An epidemic of chronic kidney disease of unknown origin has emerged in the last decade in Central America and has been named Mesoamerican nephropathy. This form of chronic kidney disease is present primarily in young male agricultural workers from communities along the Pacific coast, especially workers in the sugarcane fields. In general, these men have a history of manual labor under very hot conditions in agricultural fields. Clinically, they usually present with normal or mildly elevated systemic blood pressure, asymptomatic yet progressive reduction in estimated glomerular filtration rate, low-grade non-nephrotic proteinuria, and often hyperuricemia and or hypokalemia. Diabetes is absent in this population. Kidney biopsies that have been performed show a chronic tubulointerstitial disease with associated secondary glomerulosclerosis and some signs of glomerular ischemia. The cause of the disease is unknown; this article discusses and analyzes some of the etiologic possibilities currently under consideration. It is relevant to highlight that recurrent dehydration is suggested in multiple studies, a condition that possibly could be exacerbated in some cases by other conditions, including the use of nonsteroidal anti-inflammatory agents. At present, Mesoamerican nephropathy is a medical enigma yet to be solved.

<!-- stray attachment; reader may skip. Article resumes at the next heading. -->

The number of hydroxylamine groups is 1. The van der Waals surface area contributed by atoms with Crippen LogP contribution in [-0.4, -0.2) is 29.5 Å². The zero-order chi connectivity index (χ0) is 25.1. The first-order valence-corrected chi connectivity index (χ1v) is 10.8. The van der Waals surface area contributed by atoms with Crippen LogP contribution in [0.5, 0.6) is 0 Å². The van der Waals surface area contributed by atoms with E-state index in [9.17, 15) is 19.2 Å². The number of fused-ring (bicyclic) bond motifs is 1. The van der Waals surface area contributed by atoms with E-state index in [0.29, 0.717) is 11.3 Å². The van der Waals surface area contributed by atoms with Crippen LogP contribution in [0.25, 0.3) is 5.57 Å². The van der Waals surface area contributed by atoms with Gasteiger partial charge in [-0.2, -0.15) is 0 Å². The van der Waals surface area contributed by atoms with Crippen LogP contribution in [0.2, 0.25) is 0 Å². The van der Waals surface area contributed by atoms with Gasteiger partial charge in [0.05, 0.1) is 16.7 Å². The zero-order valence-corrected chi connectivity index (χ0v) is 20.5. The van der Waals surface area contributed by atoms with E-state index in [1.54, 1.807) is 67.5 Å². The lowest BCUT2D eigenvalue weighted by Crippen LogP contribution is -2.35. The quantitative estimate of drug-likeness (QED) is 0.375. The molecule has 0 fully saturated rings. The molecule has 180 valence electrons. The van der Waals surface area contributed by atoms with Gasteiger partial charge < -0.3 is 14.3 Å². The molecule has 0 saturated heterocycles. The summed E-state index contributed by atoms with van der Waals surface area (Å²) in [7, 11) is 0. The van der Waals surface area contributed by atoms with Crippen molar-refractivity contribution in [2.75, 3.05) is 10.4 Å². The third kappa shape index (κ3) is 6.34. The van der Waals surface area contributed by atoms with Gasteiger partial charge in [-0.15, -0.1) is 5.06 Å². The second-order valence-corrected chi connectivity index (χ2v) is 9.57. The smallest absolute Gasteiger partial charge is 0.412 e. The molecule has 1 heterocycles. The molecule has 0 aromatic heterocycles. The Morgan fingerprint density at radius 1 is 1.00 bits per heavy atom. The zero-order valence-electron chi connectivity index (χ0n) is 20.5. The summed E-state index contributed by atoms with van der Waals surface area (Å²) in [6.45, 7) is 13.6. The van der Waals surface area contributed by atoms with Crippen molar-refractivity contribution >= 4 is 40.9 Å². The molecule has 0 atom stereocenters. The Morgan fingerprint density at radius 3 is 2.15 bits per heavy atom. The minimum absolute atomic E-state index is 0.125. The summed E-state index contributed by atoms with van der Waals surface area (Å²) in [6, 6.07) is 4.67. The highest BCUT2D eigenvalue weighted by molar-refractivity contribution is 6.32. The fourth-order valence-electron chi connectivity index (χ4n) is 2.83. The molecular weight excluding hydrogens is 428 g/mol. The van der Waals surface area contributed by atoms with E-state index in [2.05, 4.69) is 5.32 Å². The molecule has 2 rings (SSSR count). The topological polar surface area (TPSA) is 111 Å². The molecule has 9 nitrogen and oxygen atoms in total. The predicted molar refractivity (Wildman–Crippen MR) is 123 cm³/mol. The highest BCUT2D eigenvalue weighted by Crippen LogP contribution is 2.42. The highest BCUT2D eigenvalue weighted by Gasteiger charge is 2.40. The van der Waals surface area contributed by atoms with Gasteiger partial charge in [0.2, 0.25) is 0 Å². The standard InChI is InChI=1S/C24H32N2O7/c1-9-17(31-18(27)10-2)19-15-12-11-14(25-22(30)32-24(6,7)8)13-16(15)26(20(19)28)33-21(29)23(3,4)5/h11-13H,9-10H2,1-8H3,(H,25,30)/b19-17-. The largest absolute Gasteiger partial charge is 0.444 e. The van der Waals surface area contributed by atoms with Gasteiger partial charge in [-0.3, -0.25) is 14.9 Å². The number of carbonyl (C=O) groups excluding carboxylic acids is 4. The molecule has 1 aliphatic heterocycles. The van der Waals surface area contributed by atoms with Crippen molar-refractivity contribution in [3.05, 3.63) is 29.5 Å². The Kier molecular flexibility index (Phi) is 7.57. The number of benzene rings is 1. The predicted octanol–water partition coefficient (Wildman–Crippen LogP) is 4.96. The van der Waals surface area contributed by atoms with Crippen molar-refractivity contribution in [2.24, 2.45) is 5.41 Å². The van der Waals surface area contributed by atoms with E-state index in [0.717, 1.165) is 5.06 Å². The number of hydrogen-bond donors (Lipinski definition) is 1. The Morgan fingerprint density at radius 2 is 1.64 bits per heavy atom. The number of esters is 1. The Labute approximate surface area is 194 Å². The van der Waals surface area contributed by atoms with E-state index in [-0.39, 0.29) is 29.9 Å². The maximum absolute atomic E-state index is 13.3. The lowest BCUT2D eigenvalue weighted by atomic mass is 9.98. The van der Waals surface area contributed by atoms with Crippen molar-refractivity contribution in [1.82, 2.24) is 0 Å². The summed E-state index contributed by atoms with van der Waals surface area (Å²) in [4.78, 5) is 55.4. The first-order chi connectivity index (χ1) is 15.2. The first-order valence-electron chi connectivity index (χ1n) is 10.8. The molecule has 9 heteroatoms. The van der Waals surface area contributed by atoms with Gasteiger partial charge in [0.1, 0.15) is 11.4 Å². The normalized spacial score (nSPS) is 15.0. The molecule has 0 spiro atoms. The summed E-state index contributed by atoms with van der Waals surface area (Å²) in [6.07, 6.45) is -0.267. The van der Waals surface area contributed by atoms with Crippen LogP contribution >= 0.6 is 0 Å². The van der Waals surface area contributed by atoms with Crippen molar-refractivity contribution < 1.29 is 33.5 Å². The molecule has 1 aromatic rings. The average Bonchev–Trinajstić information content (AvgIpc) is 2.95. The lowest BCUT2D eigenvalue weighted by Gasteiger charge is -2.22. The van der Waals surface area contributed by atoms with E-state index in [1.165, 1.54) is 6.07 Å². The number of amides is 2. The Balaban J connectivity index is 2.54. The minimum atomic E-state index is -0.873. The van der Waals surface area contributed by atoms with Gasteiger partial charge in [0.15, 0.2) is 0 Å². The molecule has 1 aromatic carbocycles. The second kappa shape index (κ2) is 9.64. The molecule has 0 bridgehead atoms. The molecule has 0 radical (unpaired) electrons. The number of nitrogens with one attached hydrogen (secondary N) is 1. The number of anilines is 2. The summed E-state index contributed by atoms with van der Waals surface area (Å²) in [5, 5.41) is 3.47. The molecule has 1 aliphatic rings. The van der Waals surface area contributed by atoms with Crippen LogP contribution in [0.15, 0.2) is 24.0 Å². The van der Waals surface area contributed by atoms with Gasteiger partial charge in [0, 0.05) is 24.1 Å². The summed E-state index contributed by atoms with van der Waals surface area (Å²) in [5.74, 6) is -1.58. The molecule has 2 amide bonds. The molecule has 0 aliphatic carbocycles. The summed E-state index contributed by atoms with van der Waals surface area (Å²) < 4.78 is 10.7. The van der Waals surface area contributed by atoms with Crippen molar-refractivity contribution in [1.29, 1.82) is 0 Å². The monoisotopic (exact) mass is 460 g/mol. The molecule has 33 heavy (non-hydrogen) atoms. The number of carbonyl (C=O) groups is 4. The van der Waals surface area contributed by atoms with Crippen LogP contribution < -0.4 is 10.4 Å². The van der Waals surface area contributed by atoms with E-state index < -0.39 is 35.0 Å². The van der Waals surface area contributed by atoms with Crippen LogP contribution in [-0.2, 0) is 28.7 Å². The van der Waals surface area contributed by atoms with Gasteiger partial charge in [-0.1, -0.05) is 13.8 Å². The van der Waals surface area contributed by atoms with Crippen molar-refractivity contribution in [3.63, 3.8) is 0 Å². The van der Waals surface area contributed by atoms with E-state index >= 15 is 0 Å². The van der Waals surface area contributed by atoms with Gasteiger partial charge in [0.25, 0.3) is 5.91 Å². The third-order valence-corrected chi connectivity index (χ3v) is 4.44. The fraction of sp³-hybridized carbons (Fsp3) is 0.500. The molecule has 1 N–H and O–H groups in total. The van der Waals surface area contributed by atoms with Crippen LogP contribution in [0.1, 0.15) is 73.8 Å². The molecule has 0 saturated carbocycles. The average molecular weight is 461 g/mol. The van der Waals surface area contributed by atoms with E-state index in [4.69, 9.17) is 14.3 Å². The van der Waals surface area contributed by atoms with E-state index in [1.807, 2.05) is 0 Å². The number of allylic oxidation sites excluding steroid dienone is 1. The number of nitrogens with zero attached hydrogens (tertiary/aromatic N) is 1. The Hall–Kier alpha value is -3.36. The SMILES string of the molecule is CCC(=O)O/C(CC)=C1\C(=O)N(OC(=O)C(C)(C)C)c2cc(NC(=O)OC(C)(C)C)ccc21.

Keywords: Chronic kidney disease; Mesoamerica.
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